Under RCW 7.20, the contemnor is not entitled to a jury trial. State ex rel. Dailey v. Dailey, 164 Wash. 140, 2 P. (2d) 79 (1931); State v. Zioncheck, 171 Wash. 388, 18 P. (2d) 35 (1933); Blanchard v. Golden Age Brewing Co., 188 Wash. 396, 423, 63 P. (2d) 397 (1936); State v. Boren, 42 Wn. (2d) 155, 159, 253 P. (2d) 939 (1953).

*88 In a large measure, this court is responsible for a certain amount of confusion, because we have not always made plain and definite the distinction between RCW 9.23.010 and RCW 7.20. See State v. Boren, supra. The similarity between the two statutes is apparent; in many respects, they parallel each other. The same act may constitute contempt of court under both statutes.

The fundamental distinctions are these:

RCW 9.23.010 is a criminal statute it is punitive; proceedings thereunder must be instituted in the name of the state by the prosecuting attorney; the accused is entitled to a jury trial.

On the other hand, proceedings under RCW 7.20 may be both coercive and punitive. Although the "state is the plaintiff," proceedings may be initiated by either the prosecuting attorney or a private party, and the contemnor is not entitled to a jury trial.

(C) The third category of contempt proceedings the power to enforce orders and judgments and to punish for contempt for disobedience of mandates is an inherent power of a constitutional court.

"The power comes into being upon the very creation of such a court and remains with it as long as the court exists. Without such power, the court could ill exercise any other power, for it would then be nothing more than a mere advisory body....

"The power to punish for contempt of court being essential to the efficient action of the court and the proper administration of justice, it is lodged permanently with that department of government, and the legislature may not, by its enactments, deprive the court of that power or curtail its exercise." Blanchard v. Golden Age Brewing Co., 188 Wash. 396, 423, 63 P. (2d) 397 (1936), and cases cited.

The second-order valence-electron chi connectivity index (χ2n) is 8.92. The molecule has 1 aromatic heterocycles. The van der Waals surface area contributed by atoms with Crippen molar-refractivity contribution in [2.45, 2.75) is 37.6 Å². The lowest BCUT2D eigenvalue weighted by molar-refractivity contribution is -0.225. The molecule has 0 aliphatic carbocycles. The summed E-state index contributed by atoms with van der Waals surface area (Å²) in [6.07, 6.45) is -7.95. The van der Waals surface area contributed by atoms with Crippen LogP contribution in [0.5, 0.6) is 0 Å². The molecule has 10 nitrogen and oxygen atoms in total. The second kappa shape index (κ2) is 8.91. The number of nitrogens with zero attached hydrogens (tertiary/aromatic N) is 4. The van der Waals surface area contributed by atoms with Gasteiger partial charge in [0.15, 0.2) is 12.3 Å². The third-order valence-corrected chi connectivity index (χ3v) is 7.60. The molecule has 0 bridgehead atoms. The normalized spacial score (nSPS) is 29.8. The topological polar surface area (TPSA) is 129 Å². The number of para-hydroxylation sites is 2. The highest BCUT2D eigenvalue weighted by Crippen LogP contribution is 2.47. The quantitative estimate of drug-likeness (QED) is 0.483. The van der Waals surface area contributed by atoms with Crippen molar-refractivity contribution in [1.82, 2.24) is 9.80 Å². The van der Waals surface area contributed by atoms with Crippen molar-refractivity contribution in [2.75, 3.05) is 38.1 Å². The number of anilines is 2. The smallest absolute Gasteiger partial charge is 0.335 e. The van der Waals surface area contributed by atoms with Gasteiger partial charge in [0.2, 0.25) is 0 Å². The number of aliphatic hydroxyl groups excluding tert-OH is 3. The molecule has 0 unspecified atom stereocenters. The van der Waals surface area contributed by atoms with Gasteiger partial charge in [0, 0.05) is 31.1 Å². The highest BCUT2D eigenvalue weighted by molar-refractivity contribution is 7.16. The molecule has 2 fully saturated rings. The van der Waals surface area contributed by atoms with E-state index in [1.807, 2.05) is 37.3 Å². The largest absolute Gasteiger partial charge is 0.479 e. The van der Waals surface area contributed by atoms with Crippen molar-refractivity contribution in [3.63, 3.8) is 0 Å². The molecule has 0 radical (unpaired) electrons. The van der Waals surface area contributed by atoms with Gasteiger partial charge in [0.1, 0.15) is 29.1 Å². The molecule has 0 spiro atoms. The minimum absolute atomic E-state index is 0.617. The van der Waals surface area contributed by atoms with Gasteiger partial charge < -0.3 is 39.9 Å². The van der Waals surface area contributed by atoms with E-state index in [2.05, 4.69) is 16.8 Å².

Appellant's assignments of error raise two questions that were well stated by appellant's counsel in his closing argument to this court. He said:

"We are not standing before this court and disputing the power of the superior court to enforce its orders. Our dispute in this case is over the procedure followed and in the extent of the punishment." (Italics ours.)

*89 First, we consider the procedure.

Appellant could have been charged with contempt by reason of RCW 9.23.010 (4), because his conduct, which culminated in the order of July 5, 1956, constituted "wilful disobedience to the lawful process or mandate of a court." He could have been charged under the general contempt statute, for his conduct constituted "disobedience of any lawful judgment, decree, order, or process of the court." RCW 7.20.010 (5). Instead, he was brought before the court in the original action, by show cause order issued by reason of the inherent power of the court, (a) to enforce its judgments in aid of the court's jurisdiction and (b) to punish for contempt. Appellant's wife chose to sign an affidavit in support of a motion for issuance of an order of contempt and filed it in the original action. She did not choose to proceed against appellant under the provisions of RCW 7.20 or RCW 9.23.010.